Schӧnefeld Airport lies to the south east of the city of Berlin. On leaving the Airport we decided to make our way to our hotel by train; this turned out to be a bad idea and one we abandoned within twenty minutes of trying hard and getting nowhere. The German train station – or Bahnhof – is a bitter sweet place; most are unstaffed, and this extends to the trains also. Travelling for free – should somebody be so inclined – would be very easy: tickets are bought from machines, are never checked (no guards or station staff) and there are no barriers to pass through. Conversely, this means nobody is there to explain the mysteries of buying the right ticket from those less straightforward ticket machines such as the one at Schӧnefeld, or to provide help or advice. After spending 20 minutes queuing with a multitude of fellow arrivees to the city, only to find the machine would not issue the kind of ticket we wanted, we decided to jump into a cab. As I left this subterranean hell, I witnessed the looks of desperation on the faces of the people in the serpantine queue. By my estimation, the poor souls at the back would be waiting at least an hour to reach the machine.

Our hotel, Berlin Ost Best Western, was in the Friedrichshain area of the city. We realised we had struck lucky in choosing this busy, vibrant and Bohemian location. The standard 3* accommodation met all our needs and the staff were pleasant and helpful. An abundance of patisseries provided plenty of choice for breakfast each morning and we were similarly spoiled every evening as we ventured out for dinner. We’re both vegetarian and we were not disappointed.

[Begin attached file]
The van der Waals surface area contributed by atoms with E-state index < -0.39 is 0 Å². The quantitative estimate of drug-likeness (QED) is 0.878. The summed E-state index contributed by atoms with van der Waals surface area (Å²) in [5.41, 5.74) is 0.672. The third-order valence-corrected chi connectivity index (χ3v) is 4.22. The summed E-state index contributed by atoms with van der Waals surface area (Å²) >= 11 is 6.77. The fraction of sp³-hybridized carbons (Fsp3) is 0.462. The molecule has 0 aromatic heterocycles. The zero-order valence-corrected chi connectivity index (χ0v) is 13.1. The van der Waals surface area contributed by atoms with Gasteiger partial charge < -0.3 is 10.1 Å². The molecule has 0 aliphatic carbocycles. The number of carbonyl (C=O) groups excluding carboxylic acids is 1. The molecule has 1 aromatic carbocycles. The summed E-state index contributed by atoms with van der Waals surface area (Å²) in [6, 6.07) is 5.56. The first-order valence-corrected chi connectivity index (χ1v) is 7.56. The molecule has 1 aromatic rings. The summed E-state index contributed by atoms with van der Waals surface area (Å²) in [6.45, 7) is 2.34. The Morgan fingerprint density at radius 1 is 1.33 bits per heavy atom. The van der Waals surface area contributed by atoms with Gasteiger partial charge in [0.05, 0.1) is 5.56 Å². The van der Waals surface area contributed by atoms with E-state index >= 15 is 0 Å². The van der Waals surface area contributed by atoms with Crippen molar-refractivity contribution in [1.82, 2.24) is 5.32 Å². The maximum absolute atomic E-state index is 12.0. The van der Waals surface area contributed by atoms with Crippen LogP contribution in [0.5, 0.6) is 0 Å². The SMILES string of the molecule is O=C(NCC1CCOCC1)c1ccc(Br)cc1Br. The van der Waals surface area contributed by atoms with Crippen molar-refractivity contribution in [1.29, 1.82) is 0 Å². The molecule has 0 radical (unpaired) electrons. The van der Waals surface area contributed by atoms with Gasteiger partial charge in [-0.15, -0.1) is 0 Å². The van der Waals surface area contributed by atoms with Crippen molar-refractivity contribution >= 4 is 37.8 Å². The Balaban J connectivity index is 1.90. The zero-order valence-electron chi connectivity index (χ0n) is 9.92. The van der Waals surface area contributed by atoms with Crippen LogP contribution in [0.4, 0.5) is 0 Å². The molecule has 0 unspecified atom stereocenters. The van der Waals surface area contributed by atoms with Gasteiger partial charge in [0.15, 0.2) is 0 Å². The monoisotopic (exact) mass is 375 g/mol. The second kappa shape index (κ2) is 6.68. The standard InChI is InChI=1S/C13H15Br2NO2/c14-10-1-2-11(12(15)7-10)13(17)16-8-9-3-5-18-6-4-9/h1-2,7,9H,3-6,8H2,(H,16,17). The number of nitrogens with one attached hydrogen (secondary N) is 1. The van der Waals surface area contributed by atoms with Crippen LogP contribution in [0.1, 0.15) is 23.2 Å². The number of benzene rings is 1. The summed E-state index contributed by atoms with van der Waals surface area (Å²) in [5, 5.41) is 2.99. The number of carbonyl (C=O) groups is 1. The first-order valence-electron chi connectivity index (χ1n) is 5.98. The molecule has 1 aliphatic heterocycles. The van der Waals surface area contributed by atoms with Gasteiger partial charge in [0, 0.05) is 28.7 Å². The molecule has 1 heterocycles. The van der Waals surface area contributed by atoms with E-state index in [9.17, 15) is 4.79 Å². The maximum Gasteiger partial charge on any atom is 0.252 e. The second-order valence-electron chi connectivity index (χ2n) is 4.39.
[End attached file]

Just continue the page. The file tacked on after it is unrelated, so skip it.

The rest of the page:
After checking in, unpacking and enjoying a welcome lunch of generous-sized sandwiches at a friendly neighbourhood patisserie, we headed for the local U-bahn which was situated right outside our hotel. This time the machine was straightforward and thanks to a frequent service we were in AlexanderPlatz, central Berlin, within 10 minutes.SAMSUNG DIGIMAX 420

There we changed train and continued a little bit further to the still standing section of the Berlin wall which has been turned into the East Side Gallery.


Berlin is a city of art and expression and this takes many forms, not least graffiti. It is daubed in spray paint, from empty shop fronts to railway bridges and in some cases even private residences. This was one of the things which first struck us when we arrived. It has to be said though that this graffiti is smart; it’s interesting and often thought provoking and challenging, and it isn’t found on heritage sites……except one in particular.


The East Side Gallery – that section of the Berlin wall which was left intact (minus the barbed wire)- displays some paintings by internationally renowned artists such as Thierry Noir and Bodo Sperling. Over the years Berliners have added their own slogans and visual representations to the existing works: art or vandalism? We can ask the question. Some of the weathered and damaged art work has been restored. It’s easy to lose perspective as we admire and take photographs, of why this structure was erected in the first place and what it meant for so many lives. I’m glad I got to see it as it may not be there for much longer.